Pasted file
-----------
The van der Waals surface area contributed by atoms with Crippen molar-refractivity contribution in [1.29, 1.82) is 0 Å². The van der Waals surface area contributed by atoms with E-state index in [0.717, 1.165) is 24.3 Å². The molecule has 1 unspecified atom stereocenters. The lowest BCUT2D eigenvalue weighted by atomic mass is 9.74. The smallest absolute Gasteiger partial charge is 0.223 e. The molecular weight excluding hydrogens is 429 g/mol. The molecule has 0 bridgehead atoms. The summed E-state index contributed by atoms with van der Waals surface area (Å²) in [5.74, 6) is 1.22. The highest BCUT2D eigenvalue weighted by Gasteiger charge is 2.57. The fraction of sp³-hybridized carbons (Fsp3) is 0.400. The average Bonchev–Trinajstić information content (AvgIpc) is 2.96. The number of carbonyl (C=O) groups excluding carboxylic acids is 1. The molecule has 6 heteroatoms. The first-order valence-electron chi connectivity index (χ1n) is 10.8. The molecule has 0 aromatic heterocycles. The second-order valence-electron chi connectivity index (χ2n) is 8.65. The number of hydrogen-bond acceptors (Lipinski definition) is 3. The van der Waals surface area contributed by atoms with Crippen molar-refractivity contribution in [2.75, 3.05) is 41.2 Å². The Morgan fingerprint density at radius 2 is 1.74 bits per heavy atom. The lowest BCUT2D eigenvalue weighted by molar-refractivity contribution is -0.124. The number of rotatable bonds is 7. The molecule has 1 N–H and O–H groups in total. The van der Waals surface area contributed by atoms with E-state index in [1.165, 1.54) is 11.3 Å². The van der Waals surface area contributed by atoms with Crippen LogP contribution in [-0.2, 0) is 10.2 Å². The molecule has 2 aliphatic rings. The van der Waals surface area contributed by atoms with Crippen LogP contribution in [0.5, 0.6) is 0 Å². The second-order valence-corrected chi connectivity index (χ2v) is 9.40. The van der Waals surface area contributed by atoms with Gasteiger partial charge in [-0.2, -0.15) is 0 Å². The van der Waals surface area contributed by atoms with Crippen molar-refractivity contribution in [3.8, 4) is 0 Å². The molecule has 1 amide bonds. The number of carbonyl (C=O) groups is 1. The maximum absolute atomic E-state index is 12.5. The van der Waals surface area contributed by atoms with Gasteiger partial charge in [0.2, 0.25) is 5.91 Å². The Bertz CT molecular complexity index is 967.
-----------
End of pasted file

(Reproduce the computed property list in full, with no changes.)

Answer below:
The van der Waals surface area contributed by atoms with Crippen molar-refractivity contribution in [1.29, 1.82) is 0 Å². The van der Waals surface area contributed by atoms with E-state index in [0.717, 1.165) is 24.3 Å². The molecule has 1 unspecified atom stereocenters. The lowest BCUT2D eigenvalue weighted by atomic mass is 9.74. The smallest absolute Gasteiger partial charge is 0.223 e. The molecular weight excluding hydrogens is 429 g/mol. The molecule has 0 bridgehead atoms. The summed E-state index contributed by atoms with van der Waals surface area (Å²) in [5.74, 6) is 1.22. The highest BCUT2D eigenvalue weighted by Gasteiger charge is 2.57. The fraction of sp³-hybridized carbons (Fsp3) is 0.400. The average Bonchev–Trinajstić information content (AvgIpc) is 2.96. The number of carbonyl (C=O) groups excluding carboxylic acids is 1. The molecule has 6 heteroatoms. The first-order valence-electron chi connectivity index (χ1n) is 10.8. The molecule has 0 aromatic heterocycles. The second-order valence-electron chi connectivity index (χ2n) is 8.65. The number of hydrogen-bond acceptors (Lipinski definition) is 3. The van der Waals surface area contributed by atoms with Crippen molar-refractivity contribution in [2.75, 3.05) is 41.2 Å². The Morgan fingerprint density at radius 2 is 1.74 bits per heavy atom. The lowest BCUT2D eigenvalue weighted by molar-refractivity contribution is -0.124. The number of rotatable bonds is 7. The molecule has 1 N–H and O–H groups in total. The van der Waals surface area contributed by atoms with E-state index in [1.165, 1.54) is 11.3 Å². The van der Waals surface area contributed by atoms with Crippen LogP contribution in [-0.2, 0) is 10.2 Å². The molecule has 2 aliphatic rings. The van der Waals surface area contributed by atoms with Crippen LogP contribution in [0.5, 0.6) is 0 Å². The second-order valence-corrected chi connectivity index (χ2v) is 9.40. The van der Waals surface area contributed by atoms with Gasteiger partial charge in [-0.2, -0.15) is 0 Å². The van der Waals surface area contributed by atoms with Crippen molar-refractivity contribution in [3.8, 4) is 0 Å². The molecule has 1 amide bonds. The number of carbonyl (C=O) groups is 1. The maximum absolute atomic E-state index is 12.5. The van der Waals surface area contributed by atoms with Gasteiger partial charge in [0.2, 0.25) is 5.91 Å². The Bertz CT molecular complexity index is 967.